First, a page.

You need to know how to properly save images as a JPG or JPEG file in Irfanview because the default options do not give the best quality.
I noticed this a few times — numerous screen captures pasted in Adobe Photoshop and saved at Quality 12 (highest quality) looked better than the same captures pasted in Irfanview and then saved at Quality 100%.
It turns out that you need to remember to check the “Disable color subsampling” box. Doing this is compulsory if you want the highest JPG image quality.
I strongly believe Irfanview should have come installed with this option checked as a default.
What difference in quality, if any, can you perceive with the option On or Off? You’ll normally see the difference when there are tiny points of saturated reds in photos.
Take the following two images for example. By the way, the source photo is not mine, but a Nikon D300 test photo taken from the Makofoto.cz review of the camera — all credit and rights belong to the photographer.
What I did with it was to resize the image to 900 pixels on the longer side and sharpened once in Irfanview. I then saved it twice at 100% JPEG quality, the first time was with Disable color subsampling switched Off (resulting in a lower quality, 426.51 KB image), and the second was with the option turned On (which gave me a 688.17 KB file).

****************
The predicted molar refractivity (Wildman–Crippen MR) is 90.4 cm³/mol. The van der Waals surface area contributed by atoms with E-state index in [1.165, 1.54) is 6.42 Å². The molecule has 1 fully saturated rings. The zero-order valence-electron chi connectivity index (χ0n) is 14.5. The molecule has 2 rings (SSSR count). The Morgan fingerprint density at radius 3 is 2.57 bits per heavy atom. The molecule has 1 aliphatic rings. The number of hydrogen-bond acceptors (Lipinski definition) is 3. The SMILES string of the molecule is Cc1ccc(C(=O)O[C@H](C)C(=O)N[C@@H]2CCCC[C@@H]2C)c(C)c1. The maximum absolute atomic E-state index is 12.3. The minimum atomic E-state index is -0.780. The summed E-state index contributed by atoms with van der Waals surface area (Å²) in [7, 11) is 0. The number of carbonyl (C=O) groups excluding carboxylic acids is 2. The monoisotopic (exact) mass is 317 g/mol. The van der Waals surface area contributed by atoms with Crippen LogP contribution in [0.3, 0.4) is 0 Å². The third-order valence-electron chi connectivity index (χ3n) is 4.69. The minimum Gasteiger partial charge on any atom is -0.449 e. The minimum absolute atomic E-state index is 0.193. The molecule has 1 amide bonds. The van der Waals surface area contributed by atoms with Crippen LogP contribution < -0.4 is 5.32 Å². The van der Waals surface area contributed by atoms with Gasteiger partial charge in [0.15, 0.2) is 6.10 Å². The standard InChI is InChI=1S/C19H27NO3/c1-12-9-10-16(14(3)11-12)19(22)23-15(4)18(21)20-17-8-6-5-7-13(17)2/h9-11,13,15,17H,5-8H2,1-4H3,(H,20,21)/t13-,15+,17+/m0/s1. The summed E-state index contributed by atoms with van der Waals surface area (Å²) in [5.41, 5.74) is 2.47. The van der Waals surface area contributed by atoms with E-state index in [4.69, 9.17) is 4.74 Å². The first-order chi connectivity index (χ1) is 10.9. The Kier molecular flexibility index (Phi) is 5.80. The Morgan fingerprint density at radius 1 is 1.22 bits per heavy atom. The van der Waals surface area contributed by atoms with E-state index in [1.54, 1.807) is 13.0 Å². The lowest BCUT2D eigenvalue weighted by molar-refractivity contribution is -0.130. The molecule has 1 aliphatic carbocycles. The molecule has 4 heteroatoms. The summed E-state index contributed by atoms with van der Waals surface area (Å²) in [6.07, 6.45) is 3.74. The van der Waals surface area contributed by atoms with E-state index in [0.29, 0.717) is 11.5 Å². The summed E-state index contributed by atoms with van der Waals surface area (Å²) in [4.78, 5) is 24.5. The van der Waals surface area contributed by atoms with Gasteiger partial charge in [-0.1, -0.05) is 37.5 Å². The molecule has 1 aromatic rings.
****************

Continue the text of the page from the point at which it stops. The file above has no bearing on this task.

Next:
First photo, Disable color subsampling switched Off, 39279 unique colors (taken from Irfanview’s image information screen) — click on the photo to view it at a larger size:
Second photo, Disable color subsampling switched On, 47020 unique colors (taken from Irfanview’s image information screen) — click on the photo to view it at a larger size:
Toggle between both images and have a very close look at the red flowers on the left. Notice how the tiny points of red really pop out in the second photo? And how dull those same flowers appear in the first? Well, there’s your quality loss if you don’t turn the option on.
If you want to know why only the red flowers seem affected, you might want to read about the theory of Chroma Subsampling in JPG Compression which basically points out that the algorithm focuses mainly on averaging color among a very small number of pixels in a square configuration (the example used in the article is a 2 x 2 pixel configuration).